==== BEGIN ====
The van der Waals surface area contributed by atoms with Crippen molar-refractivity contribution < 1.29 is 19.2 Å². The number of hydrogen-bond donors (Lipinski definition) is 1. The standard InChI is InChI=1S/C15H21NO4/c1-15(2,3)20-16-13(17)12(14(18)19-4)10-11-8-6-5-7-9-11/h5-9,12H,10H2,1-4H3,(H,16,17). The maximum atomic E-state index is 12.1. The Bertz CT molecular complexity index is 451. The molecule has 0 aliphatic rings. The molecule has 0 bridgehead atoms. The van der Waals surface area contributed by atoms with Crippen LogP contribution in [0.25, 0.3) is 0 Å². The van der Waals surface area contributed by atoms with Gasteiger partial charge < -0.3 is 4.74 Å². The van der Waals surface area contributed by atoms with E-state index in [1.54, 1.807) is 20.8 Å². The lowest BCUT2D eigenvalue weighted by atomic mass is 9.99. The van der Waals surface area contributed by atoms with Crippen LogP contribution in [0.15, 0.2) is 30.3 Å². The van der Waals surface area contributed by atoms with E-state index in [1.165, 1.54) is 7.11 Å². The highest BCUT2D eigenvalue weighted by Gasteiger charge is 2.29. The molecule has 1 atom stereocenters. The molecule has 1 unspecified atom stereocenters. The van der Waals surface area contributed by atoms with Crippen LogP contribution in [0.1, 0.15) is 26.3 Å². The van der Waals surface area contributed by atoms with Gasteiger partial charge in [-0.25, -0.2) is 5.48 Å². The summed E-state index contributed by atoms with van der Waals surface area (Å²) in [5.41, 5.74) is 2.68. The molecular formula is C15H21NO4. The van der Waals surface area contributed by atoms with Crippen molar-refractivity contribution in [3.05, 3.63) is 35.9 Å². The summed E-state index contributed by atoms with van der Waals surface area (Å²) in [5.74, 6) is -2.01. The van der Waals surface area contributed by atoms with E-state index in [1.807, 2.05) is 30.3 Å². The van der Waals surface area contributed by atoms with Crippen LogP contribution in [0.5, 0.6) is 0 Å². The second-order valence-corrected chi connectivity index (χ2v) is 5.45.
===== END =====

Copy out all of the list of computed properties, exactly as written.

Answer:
The van der Waals surface area contributed by atoms with Crippen molar-refractivity contribution < 1.29 is 19.2 Å². The number of hydrogen-bond donors (Lipinski definition) is 1. The standard InChI is InChI=1S/C15H21NO4/c1-15(2,3)20-16-13(17)12(14(18)19-4)10-11-8-6-5-7-9-11/h5-9,12H,10H2,1-4H3,(H,16,17). The maximum atomic E-state index is 12.1. The Bertz CT molecular complexity index is 451. The molecule has 0 aliphatic rings. The molecule has 0 bridgehead atoms. The van der Waals surface area contributed by atoms with Crippen LogP contribution in [0.25, 0.3) is 0 Å². The van der Waals surface area contributed by atoms with Gasteiger partial charge < -0.3 is 4.74 Å². The van der Waals surface area contributed by atoms with E-state index in [1.54, 1.807) is 20.8 Å². The lowest BCUT2D eigenvalue weighted by atomic mass is 9.99. The van der Waals surface area contributed by atoms with Crippen LogP contribution in [0.15, 0.2) is 30.3 Å². The van der Waals surface area contributed by atoms with E-state index in [1.165, 1.54) is 7.11 Å². The highest BCUT2D eigenvalue weighted by Gasteiger charge is 2.29. The molecule has 1 atom stereocenters. The molecule has 1 unspecified atom stereocenters. The van der Waals surface area contributed by atoms with Crippen LogP contribution in [0.1, 0.15) is 26.3 Å². The van der Waals surface area contributed by atoms with Gasteiger partial charge in [-0.25, -0.2) is 5.48 Å². The summed E-state index contributed by atoms with van der Waals surface area (Å²) in [5.41, 5.74) is 2.68. The molecular formula is C15H21NO4. The van der Waals surface area contributed by atoms with Crippen molar-refractivity contribution in [3.05, 3.63) is 35.9 Å². The summed E-state index contributed by atoms with van der Waals surface area (Å²) in [5.74, 6) is -2.01. The van der Waals surface area contributed by atoms with E-state index in [1.807, 2.05) is 30.3 Å². The van der Waals surface area contributed by atoms with Crippen LogP contribution in [0.5, 0.6) is 0 Å². The second-order valence-corrected chi connectivity index (χ2v) is 5.45.